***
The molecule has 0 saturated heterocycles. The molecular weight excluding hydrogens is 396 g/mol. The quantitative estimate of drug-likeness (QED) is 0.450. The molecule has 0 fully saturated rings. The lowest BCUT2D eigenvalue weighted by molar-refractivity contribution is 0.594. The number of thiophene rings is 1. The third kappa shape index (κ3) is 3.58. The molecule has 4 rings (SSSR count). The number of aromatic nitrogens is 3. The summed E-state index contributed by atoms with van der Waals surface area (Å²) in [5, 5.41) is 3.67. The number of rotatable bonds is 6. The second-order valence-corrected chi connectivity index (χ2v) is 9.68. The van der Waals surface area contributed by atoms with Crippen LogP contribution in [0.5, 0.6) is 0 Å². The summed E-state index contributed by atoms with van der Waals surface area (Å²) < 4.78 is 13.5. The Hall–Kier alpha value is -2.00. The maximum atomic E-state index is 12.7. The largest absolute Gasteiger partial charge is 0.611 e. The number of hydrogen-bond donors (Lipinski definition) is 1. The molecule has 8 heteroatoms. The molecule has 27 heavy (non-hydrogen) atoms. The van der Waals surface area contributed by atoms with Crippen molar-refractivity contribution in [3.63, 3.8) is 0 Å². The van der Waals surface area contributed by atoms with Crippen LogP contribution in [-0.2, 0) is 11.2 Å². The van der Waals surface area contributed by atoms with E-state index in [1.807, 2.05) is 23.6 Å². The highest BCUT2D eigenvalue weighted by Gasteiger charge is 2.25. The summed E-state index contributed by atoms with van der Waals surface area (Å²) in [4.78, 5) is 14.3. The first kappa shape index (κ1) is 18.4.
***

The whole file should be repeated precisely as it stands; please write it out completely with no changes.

The molecule has 0 saturated heterocycles. The molecular weight excluding hydrogens is 396 g/mol. The quantitative estimate of drug-likeness (QED) is 0.450. The molecule has 0 fully saturated rings. The lowest BCUT2D eigenvalue weighted by molar-refractivity contribution is 0.594. The number of thiophene rings is 1. The third kappa shape index (κ3) is 3.58. The molecule has 4 rings (SSSR count). The number of aromatic nitrogens is 3. The summed E-state index contributed by atoms with van der Waals surface area (Å²) in [5, 5.41) is 3.67. The number of rotatable bonds is 6. The second-order valence-corrected chi connectivity index (χ2v) is 9.68. The van der Waals surface area contributed by atoms with Crippen LogP contribution in [0.5, 0.6) is 0 Å². The summed E-state index contributed by atoms with van der Waals surface area (Å²) < 4.78 is 13.5. The Hall–Kier alpha value is -2.00. The maximum atomic E-state index is 12.7. The largest absolute Gasteiger partial charge is 0.611 e. The number of hydrogen-bond donors (Lipinski definition) is 1. The molecule has 8 heteroatoms. The molecule has 27 heavy (non-hydrogen) atoms. The van der Waals surface area contributed by atoms with Crippen molar-refractivity contribution in [3.63, 3.8) is 0 Å². The van der Waals surface area contributed by atoms with Crippen LogP contribution in [-0.2, 0) is 11.2 Å². The van der Waals surface area contributed by atoms with E-state index in [1.807, 2.05) is 23.6 Å². The highest BCUT2D eigenvalue weighted by Gasteiger charge is 2.25. The summed E-state index contributed by atoms with van der Waals surface area (Å²) in [4.78, 5) is 14.3. The first kappa shape index (κ1) is 18.4.